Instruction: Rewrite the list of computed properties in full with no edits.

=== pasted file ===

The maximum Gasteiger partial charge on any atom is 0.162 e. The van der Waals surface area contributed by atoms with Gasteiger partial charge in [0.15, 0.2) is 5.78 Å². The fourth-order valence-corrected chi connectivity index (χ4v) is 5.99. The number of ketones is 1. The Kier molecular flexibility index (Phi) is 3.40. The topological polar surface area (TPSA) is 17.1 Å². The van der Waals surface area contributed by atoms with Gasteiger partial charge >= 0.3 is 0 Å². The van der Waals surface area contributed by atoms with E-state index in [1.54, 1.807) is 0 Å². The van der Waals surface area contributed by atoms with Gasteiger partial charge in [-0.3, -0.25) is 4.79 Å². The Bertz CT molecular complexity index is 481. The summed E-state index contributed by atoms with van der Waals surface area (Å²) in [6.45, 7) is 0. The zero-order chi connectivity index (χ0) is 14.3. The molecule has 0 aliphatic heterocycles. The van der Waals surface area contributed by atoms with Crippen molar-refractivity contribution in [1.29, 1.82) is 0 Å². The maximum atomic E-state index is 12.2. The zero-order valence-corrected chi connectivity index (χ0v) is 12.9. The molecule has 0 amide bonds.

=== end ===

The maximum Gasteiger partial charge on any atom is 0.162 e. The van der Waals surface area contributed by atoms with Gasteiger partial charge in [0.15, 0.2) is 5.78 Å². The fourth-order valence-corrected chi connectivity index (χ4v) is 5.99. The number of ketones is 1. The Kier molecular flexibility index (Phi) is 3.40. The topological polar surface area (TPSA) is 17.1 Å². The van der Waals surface area contributed by atoms with Gasteiger partial charge >= 0.3 is 0 Å². The van der Waals surface area contributed by atoms with E-state index in [1.54, 1.807) is 0 Å². The van der Waals surface area contributed by atoms with Gasteiger partial charge in [-0.3, -0.25) is 4.79 Å². The Bertz CT molecular complexity index is 481. The summed E-state index contributed by atoms with van der Waals surface area (Å²) in [6.45, 7) is 0. The zero-order chi connectivity index (χ0) is 14.3. The molecule has 0 aliphatic heterocycles. The van der Waals surface area contributed by atoms with Crippen molar-refractivity contribution in [1.29, 1.82) is 0 Å². The maximum atomic E-state index is 12.2. The zero-order valence-corrected chi connectivity index (χ0v) is 12.9. The molecule has 0 amide bonds.